Waco funeral home ‘extremely blessed’ to lay local unclaimed deceased to rest

Restland Cemetery, which is nicknamed “the pauper’s cemetery,” is home to the unclaimed deceased. Kassidy Tsikitas | Photo Editor

By Josh Siatkowski | Staff Writer

Think about the last funeral you went to. You might see a church hall, adorned with bright flowers. Maybe you look at the chiseled steel casket and listen as an organ blows out “Amazing Grace.” Perhaps you’re sitting among family and friends, who let out a tearful laugh at a funny story in the eulogy.

For many, these images are only logical proceedings from words like “death” and “funeral.” This elegant sendoff has become simply the thing to do when a loved one’s time arrives.

Most, however, are aware that giving a friend or family the ceremony they deserve requires the forking over of a sizable check — one that could easily cover a car or a year of rent. But it takes more than cash to make it happen, and among these other things is a form of capital people often take for granted: relationships. And for those who lack both, the days after death are not a story often told.

According to data from Heather Travers, the director of McLennan County Health Services, about 3,000 people die every year in McLennan County. The majority of these deaths are reported by a loved one ready to prepare a funeral. However, families without the funds apply for what’s known as a pauper cremation.

If accepted, a pauper cremation transfers the cost of the funeral and cremation to McLennan County, which is around $1,000 of taxpayer money. About 150 pauper cremation applications come into the office each year, according to Travers.

For the roughly 100 of these applications that are accepted, based on analysis of the deceased’s and family’s financial means, McLennan County contracts Lake Shore Funeral Home to provide families with a full-service burial process.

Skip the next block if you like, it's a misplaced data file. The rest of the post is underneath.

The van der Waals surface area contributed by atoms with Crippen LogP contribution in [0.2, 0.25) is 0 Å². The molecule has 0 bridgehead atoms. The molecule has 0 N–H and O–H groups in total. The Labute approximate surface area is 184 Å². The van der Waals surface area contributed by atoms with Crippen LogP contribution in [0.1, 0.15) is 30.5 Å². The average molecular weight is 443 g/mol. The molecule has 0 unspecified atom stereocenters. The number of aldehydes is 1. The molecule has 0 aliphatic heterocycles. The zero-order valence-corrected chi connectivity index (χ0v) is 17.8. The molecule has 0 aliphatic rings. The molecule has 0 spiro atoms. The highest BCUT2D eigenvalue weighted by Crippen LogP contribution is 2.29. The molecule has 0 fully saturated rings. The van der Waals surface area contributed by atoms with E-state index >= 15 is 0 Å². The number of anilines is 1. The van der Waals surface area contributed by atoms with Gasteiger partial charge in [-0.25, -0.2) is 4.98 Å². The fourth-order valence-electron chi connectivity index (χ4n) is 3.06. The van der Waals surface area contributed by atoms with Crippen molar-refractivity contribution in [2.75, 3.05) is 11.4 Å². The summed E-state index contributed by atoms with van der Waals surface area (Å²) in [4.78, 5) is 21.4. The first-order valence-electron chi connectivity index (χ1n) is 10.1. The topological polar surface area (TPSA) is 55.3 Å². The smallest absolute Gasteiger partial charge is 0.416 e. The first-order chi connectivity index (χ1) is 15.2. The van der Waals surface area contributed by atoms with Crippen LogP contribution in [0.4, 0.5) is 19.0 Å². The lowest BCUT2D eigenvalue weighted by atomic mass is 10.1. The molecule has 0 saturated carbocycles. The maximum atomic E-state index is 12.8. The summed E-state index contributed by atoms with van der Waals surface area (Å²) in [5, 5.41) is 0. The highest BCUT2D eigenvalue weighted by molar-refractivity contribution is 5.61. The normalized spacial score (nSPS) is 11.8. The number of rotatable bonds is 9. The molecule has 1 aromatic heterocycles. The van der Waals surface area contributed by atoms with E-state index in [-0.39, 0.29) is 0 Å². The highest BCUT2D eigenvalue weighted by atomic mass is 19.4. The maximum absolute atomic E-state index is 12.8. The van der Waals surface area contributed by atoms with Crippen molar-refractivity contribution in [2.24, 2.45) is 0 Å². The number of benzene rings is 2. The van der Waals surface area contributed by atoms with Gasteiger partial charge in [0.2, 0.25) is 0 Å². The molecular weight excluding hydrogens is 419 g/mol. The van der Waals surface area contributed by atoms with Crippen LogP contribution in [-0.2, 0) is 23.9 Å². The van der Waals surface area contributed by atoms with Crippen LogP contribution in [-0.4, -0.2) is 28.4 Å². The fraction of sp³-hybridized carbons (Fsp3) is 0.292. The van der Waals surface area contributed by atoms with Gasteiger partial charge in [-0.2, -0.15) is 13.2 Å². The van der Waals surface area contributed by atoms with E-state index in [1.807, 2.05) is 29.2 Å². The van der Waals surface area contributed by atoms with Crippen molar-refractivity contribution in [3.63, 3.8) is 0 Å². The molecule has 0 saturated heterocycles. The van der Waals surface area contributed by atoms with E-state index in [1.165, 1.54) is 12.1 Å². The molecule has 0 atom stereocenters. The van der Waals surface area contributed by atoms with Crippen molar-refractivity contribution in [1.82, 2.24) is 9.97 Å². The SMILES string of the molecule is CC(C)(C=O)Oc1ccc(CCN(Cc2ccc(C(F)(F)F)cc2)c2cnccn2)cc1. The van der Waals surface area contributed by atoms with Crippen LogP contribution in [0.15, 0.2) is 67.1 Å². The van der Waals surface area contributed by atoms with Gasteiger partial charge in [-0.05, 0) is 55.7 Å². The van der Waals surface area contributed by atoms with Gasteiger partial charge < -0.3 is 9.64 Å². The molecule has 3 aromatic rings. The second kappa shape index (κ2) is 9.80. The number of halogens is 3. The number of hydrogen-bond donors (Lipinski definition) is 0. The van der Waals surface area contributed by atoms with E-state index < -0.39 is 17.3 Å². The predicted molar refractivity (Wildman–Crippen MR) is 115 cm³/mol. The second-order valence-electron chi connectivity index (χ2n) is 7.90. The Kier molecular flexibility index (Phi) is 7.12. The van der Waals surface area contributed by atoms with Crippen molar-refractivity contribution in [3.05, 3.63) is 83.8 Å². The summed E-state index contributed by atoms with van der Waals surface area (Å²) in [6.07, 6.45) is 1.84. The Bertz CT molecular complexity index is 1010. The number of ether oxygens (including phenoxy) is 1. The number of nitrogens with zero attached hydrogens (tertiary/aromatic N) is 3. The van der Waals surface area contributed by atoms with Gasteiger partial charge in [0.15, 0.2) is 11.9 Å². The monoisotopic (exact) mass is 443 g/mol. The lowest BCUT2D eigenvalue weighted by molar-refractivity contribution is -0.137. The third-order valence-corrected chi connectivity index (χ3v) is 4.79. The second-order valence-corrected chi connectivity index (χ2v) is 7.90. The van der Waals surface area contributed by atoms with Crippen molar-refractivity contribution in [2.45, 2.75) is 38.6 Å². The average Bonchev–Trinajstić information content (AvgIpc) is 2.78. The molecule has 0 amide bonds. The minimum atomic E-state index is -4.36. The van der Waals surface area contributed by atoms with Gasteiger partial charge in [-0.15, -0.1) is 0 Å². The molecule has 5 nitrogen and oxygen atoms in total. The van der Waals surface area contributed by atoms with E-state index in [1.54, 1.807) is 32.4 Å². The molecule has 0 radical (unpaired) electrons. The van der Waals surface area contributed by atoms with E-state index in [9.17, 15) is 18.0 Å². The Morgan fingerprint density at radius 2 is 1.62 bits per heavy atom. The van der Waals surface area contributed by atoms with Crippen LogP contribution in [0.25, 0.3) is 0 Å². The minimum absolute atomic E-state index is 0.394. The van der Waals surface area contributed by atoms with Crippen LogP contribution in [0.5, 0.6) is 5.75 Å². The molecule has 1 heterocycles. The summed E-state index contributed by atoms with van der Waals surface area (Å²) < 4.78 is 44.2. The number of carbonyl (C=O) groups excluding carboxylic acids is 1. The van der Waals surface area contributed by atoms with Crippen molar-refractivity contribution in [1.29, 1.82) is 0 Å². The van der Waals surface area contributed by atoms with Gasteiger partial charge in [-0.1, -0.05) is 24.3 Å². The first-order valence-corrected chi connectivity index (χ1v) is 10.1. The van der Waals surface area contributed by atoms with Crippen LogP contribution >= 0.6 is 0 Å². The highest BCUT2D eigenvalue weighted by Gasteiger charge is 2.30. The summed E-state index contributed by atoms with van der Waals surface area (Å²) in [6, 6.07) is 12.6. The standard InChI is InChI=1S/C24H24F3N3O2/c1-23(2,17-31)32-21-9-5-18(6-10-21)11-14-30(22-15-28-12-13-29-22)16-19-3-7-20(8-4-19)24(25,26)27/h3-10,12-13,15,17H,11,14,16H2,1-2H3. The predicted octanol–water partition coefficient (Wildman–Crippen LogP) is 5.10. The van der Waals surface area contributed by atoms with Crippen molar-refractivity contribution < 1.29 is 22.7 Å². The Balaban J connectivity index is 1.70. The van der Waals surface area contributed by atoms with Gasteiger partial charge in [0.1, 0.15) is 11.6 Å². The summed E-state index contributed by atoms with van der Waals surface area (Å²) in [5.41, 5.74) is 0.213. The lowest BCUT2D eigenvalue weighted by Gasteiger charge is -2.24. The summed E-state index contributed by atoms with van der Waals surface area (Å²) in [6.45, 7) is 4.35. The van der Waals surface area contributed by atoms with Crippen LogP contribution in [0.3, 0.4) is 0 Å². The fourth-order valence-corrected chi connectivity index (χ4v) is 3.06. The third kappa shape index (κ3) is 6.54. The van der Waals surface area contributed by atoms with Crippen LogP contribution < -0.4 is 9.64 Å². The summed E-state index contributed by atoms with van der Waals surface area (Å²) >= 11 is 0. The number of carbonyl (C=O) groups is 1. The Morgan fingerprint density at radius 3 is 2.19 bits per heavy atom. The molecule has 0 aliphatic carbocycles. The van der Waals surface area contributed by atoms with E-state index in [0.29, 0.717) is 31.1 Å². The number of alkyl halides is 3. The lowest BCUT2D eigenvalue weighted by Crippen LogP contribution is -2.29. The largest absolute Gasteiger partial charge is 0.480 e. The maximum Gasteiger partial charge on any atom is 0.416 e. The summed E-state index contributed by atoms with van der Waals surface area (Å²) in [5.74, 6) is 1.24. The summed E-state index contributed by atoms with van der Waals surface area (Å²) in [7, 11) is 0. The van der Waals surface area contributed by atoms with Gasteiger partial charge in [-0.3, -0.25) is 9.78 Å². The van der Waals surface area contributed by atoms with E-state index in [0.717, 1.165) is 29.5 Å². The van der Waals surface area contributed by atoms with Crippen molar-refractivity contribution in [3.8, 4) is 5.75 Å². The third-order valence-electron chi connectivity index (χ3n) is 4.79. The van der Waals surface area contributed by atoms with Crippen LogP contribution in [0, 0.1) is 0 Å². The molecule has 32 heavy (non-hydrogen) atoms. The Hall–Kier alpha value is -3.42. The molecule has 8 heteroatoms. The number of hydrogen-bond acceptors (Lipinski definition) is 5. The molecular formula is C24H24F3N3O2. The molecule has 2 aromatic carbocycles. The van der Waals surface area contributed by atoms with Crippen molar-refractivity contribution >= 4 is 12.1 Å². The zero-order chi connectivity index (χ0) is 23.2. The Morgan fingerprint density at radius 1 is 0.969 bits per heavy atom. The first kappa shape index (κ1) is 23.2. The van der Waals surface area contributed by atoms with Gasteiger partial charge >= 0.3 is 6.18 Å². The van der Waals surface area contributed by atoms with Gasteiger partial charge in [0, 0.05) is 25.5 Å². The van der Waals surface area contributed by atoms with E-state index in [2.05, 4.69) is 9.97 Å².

But an even smaller minority exists among these paupers. Between 10 and 20 are what’s known as “unclaimed bodies.” Not only do they lack the funds to afford a proper burial, but they also die without a next of kin. Travers said via email that most of these unclaimed bodies are homeless elders, who died not among family but alone on the streets.

Among these dozen or so bodies, Travers said a next of kin is often located shortly after the death.

“It is a rare occurrence for us to be unsuccessful in finding the legal next of kin, and families are seldom unwilling or unable to take control of disposition,” Travers said.

However, in a few cases, the deceased remains unclaimed even after what Travers called “an extensive search process.” Since October 2023, McLennan County has accepted 72 pauper burials, five of which were unclaimed at the time of death. Only three remained unclaimed after the search — just 4% of total pauper burials.

So what happens to these few?

Despite the fact that McLennan County loses taxpayer money on these unattended burials, funeral director Andrew Ham said Lake Shore provides the deceased with dignity.